I'm looking for super wide angle lenses, ideally 50mm and below. I'm only interested about decent rise/fall movements because I do mostly architecture, and I'd like to be very close to the subject.

However, I cannot find suitable lenses for it. Meaning, super wide angle lenses IC is usually around 160mm.

Is there a viable alternative that would allow me to do rise/fall movements?

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    The problem with using ultra wide lenses with perspective correcting movements is that the geometric distortion of the UWA lens is so pronounced that the correction of perspective distortion is wasted. So what's the point? – Michael C Feb 19 '19 at 9:20
  • This question seems very odd to me. What is "4x5 movements"? "wide angle lenses IC" - what does IC stand here for? – Rekin Feb 19 '19 at 11:42
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    @Rekin I assume that "4x5 movements" means he's using a 4x5 camera body, so needs a shift lens with a large enough image circle to be useful on a 4x5 sensor/film. The giveaway is "super wide angle lenses, ideally 50mm and below". 50mm is only 'super wide' if the film size is quite large, such as 4x5. And by "IC", he means image circle. – scottbb Feb 19 '19 at 18:55
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    @Rekin IC would be shorthand for Image Circle in this context – Patrick Hughes Feb 19 '19 at 20:35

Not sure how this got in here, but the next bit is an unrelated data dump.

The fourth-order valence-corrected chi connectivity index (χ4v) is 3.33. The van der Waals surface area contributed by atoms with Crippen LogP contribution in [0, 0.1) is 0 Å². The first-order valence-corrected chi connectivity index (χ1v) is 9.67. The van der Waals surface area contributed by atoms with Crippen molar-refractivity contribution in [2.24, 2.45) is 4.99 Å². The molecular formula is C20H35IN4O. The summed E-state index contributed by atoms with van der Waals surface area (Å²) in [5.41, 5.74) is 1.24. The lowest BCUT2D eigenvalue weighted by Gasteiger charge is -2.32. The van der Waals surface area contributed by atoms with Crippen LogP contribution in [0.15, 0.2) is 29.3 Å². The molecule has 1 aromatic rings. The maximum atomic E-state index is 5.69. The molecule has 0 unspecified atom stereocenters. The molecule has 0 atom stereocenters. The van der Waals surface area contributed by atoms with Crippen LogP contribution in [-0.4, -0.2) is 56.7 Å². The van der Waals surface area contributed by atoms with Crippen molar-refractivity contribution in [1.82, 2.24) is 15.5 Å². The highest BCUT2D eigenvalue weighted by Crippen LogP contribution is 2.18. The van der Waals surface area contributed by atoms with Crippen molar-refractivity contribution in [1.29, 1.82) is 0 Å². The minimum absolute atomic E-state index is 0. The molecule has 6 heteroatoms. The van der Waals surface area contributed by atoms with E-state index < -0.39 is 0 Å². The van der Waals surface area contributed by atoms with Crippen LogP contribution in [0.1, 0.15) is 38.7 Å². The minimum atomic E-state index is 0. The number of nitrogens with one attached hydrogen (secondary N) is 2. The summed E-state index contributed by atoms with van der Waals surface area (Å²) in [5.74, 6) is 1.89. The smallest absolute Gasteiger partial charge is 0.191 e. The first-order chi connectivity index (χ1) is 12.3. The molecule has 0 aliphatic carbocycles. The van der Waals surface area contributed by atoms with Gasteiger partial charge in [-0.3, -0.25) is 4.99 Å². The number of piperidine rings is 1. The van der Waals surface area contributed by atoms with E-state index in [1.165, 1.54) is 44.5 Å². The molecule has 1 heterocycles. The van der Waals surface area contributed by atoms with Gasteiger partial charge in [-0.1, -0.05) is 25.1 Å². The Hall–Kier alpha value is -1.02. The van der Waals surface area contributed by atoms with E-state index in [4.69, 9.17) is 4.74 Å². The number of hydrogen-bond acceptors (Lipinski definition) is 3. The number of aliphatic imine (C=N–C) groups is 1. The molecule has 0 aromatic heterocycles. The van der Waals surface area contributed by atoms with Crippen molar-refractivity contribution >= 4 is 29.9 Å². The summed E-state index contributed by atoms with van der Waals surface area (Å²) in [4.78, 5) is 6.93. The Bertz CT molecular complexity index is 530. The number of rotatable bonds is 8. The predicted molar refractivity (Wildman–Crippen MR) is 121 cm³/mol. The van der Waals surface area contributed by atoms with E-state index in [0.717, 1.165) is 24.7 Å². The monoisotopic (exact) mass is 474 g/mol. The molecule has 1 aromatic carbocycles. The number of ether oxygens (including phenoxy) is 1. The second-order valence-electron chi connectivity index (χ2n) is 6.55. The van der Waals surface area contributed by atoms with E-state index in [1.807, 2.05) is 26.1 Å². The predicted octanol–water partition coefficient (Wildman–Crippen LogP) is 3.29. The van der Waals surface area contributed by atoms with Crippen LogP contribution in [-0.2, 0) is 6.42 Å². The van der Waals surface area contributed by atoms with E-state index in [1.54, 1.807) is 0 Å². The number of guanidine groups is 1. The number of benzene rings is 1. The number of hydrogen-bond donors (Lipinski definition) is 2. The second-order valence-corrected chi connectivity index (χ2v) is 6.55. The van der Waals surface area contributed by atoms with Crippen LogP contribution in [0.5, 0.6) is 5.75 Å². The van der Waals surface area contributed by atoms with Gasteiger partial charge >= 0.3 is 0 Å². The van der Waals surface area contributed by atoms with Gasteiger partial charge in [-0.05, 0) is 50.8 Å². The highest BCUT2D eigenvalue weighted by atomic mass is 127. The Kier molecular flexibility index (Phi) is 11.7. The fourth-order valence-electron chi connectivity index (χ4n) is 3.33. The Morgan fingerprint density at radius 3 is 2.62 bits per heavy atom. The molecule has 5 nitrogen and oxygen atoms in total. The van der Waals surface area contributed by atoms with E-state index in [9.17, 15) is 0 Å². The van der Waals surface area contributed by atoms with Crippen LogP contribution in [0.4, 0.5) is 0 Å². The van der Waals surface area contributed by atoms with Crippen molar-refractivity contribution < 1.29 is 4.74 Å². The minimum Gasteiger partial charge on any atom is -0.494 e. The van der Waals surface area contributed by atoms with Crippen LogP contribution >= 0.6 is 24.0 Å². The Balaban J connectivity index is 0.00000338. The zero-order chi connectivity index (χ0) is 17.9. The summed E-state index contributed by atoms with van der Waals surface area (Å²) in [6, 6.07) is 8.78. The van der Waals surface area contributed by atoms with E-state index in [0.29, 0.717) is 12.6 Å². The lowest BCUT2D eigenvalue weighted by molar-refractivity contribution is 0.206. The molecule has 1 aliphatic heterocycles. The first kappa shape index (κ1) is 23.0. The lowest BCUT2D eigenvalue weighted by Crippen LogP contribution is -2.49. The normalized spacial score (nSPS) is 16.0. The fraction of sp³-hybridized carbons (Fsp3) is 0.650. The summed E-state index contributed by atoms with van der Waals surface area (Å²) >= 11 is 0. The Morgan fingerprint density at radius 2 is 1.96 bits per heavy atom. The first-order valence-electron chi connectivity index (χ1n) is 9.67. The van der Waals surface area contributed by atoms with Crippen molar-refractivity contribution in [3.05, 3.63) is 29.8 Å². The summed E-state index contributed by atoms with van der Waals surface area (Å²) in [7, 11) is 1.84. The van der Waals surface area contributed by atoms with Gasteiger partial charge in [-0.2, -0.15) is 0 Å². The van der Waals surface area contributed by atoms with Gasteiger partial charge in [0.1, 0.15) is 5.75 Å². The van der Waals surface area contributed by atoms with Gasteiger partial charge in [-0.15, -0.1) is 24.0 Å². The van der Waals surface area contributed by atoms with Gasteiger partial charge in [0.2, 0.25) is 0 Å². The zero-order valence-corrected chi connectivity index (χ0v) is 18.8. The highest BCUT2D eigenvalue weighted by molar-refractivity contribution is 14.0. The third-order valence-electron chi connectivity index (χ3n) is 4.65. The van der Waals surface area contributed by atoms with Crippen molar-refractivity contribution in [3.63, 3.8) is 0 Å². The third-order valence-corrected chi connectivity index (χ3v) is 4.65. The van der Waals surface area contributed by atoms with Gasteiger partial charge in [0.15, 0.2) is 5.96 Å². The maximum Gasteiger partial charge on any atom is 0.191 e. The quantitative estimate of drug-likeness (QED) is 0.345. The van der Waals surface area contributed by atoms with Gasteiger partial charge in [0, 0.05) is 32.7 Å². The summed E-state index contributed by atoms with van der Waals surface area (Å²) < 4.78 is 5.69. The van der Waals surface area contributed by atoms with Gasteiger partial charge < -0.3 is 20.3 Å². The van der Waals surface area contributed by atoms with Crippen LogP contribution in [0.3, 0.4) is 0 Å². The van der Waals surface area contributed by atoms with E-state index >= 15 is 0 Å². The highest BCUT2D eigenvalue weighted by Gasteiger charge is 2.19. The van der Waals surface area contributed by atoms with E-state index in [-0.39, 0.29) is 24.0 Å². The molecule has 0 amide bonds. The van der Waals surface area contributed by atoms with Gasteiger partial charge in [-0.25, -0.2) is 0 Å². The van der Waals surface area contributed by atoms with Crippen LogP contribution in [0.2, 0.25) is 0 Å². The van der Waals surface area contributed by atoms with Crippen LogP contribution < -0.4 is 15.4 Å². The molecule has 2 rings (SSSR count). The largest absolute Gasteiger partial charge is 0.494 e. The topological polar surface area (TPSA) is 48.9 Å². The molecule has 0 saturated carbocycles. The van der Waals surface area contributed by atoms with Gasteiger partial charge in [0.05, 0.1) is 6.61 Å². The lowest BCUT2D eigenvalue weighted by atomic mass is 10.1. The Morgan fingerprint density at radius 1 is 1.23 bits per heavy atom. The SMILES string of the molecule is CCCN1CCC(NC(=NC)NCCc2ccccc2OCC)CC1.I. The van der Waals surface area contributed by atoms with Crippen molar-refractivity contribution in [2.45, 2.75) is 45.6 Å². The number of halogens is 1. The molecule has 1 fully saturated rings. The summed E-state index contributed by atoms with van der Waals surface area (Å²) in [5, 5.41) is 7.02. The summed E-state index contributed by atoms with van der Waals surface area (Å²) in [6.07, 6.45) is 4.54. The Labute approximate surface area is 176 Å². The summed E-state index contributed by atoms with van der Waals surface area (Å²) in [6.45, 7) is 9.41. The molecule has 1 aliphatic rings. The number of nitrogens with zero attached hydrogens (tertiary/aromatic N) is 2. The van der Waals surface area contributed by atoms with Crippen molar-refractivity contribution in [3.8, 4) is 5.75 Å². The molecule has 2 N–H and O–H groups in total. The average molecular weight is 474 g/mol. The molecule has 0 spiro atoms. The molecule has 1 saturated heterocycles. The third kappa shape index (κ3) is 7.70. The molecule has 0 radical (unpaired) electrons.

Ultrawide lenses tend to have lots of problems with geometric distortion. Shift movements away from the center of the image circle can only make geometric distortion worse.

With so much geometric distortion, what would be the point of doing shift movements to alleviate perspective distortion?


They don't exist. They can't exist, really. 120 degrees is about as far as rectilinear designs seem to go.

If you wanted that Super Angulon 47XL to cover more than 166mm it'd have to be wider than 120 degrees.

Shift is identical to off-center cropping.

But somehow people understand "cropping narrows your field of view" better than they understand "shooting a lens on a format small enough to permit shift narrows your field of view"

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